Ovations 2015: Song & Dance
We are less than two weeks away from the second annual Ovations performance showcase! This week we’re introducing you to five mores acts that will make this an afternoon to remember.
As a kindergartener, Dean’s class was taught a traditional Filipino pole dance, and he’s been moving ever since. As a former professional ballet dancer, Dean will be performing an “amalgam of ballet and modern dance” set to the music of Brahm’s Opus 39. Dean is an HR coordinator at the iSchool, but in his spare time he choreographs, directs, teaches, and writes for online dance magazines. As Dean says, “dancers love to dance,” and one of his favorite dance memories was being selected to choreograph the opera Aida. We are looking forward seeing his love of dance firsthand at Ovations!
Last year, Parwati wowed the crowd with her Balinese dancing. She and her dance partner performed a sacred welcoming dance, but this year they will transform into birds of paradise as they perform the Cendrawasih Dance. Dance is a large part of Balinese culture, and while Parwati wasn’t formally taught, she grew up doing it. She says the culture in Bali is about celebration, and she enjoys celebrating with dance. We can’t wait to watch Parwati, who works for Housing and Food Services as a cashier, perform another beautiful piece at Ovations!
Maureen Warren & Virginia Daugherty
When these two sing together, the stars line up and “magic happens.” Virginia, a program operations specialist in the School of Dentistry, has been performing with Maureen through the Seattle Women’s Chorus for years. For Ovations, they will be singing their favorite piece, the “Flower Duet” from Leo Delibes’ opera Lakmé. For Maureen, singing is a very spiritual experience, and Virginia adds that it is a wonderful way to share oneself with other people, allowing the audience to live in the same moment together. Maureen says that Virginia’s talent is effortless and that she is her “diva” in the chorus, raising her to be a better singer. Virginia says that Maureen’s spark and joie de vivre make her a joyous person to know and perform with, connecting with the audience as a performer.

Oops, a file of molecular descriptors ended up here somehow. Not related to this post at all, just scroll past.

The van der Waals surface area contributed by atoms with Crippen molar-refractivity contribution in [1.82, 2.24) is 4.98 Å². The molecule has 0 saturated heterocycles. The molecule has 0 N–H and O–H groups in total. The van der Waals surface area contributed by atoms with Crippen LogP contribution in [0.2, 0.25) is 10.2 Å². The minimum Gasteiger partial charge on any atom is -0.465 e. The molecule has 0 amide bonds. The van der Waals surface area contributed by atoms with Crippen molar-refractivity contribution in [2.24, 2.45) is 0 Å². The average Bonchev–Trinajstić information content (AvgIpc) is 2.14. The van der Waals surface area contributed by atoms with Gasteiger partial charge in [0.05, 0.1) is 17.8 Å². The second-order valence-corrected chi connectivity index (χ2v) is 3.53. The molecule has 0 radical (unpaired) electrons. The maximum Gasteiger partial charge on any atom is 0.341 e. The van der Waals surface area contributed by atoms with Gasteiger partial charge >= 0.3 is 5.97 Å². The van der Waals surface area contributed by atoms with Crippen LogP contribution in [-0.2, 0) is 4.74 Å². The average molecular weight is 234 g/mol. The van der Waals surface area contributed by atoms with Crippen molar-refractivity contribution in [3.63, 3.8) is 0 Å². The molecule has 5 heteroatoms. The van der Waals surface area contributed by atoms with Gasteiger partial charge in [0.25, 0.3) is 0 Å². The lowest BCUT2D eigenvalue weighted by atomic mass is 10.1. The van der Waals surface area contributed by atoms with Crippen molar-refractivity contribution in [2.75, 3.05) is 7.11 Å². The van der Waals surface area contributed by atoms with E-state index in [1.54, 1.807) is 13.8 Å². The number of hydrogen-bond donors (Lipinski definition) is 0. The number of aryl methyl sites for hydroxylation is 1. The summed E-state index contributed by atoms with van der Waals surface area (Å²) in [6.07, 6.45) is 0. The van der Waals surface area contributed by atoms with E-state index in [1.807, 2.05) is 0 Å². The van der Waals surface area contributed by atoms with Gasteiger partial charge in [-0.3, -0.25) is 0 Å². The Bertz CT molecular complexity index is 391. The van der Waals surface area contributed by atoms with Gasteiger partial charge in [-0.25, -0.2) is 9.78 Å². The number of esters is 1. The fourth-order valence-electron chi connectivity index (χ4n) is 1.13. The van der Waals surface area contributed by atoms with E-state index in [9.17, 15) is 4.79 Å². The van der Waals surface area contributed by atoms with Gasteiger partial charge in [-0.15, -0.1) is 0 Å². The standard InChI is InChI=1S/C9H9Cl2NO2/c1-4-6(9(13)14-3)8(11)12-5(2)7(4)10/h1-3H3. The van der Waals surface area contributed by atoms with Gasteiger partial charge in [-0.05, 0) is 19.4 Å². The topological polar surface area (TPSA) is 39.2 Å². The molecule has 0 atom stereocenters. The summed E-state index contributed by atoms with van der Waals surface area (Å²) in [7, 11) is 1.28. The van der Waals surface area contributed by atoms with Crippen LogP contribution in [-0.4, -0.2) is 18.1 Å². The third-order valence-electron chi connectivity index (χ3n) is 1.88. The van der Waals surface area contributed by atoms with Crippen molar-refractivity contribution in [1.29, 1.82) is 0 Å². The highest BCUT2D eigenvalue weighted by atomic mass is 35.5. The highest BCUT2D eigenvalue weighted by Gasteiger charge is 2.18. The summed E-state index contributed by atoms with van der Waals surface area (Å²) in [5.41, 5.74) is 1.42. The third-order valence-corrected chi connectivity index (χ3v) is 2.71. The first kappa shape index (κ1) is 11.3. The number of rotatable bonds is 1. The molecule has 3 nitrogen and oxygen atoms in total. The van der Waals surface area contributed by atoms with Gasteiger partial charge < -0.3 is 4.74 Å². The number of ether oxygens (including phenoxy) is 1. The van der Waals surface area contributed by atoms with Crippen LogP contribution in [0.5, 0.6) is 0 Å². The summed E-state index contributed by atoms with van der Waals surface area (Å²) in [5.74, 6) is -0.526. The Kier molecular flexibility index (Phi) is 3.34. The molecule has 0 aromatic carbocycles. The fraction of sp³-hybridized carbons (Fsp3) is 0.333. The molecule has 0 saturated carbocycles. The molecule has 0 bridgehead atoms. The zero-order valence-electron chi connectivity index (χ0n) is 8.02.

Pamella Guntrum & Dawn Corl
Pamella and Dawn both work at Harborview, Pamella as a nurse educator and Dawn as a diabetes clinical nurse specialist. When Pamella was completing her graduate work at UW, Dawn was her clinical preceptor and served as a mentor to her throughout her schooling. Pamella would often bring her violin to work to serenade the patients and visitors, so when the violinist in Dawn’s baroque group left, she knew that Pamella would make a perfect replacement. At Ovations, they will be performing a waltz, with Pamella on violin and Dawn on piano and melodica.
Jennifer is an office assistant in the Human Subjects Division and has been with UW for over 10 years. She’s been choreographing for 30 years, but her mother says she was dancing before she was even born. With a background as a professional ballet dancer, Ovations will be a chance for Jennifer to showcase a contemporary ballet piece that she choreographed. Jennifer completed her undergrad at UW but pursued her advanced studies in New York. Upon returning to Seattle, she danced and taught for Pacific Northwest Ballet. She no longer dances, so she gets great pleasure and satisfaction by giving the gift of dance to other people through teaching. She loves to see them transform from a “normal person into an ecstatic being.”
Ovations is currently full, but you can sign up for the waitlist. You can also use the hashtag #uwovations on Facebook, Twitter, or Instagram to follow the excitement!
One Thought on “Ovations 2015: Song & Dance”
On November 13, 2015 at 8:18 AM, GregRobin Smith said:
I am looking forward to seeing this – from backstage. A full house only adds to the excitement. This Whole U experiment is a marvelous idea, letting the boundaries disappear between our ‘job’ and who we are. When we meet a custodian, or a college president, we should look beyond the job description and look for the wonderful spirit that burns within – and celebrate our few differences and our many connections. Proud to be a part, GregRobin Smith, aka “Benjamin Franklin”
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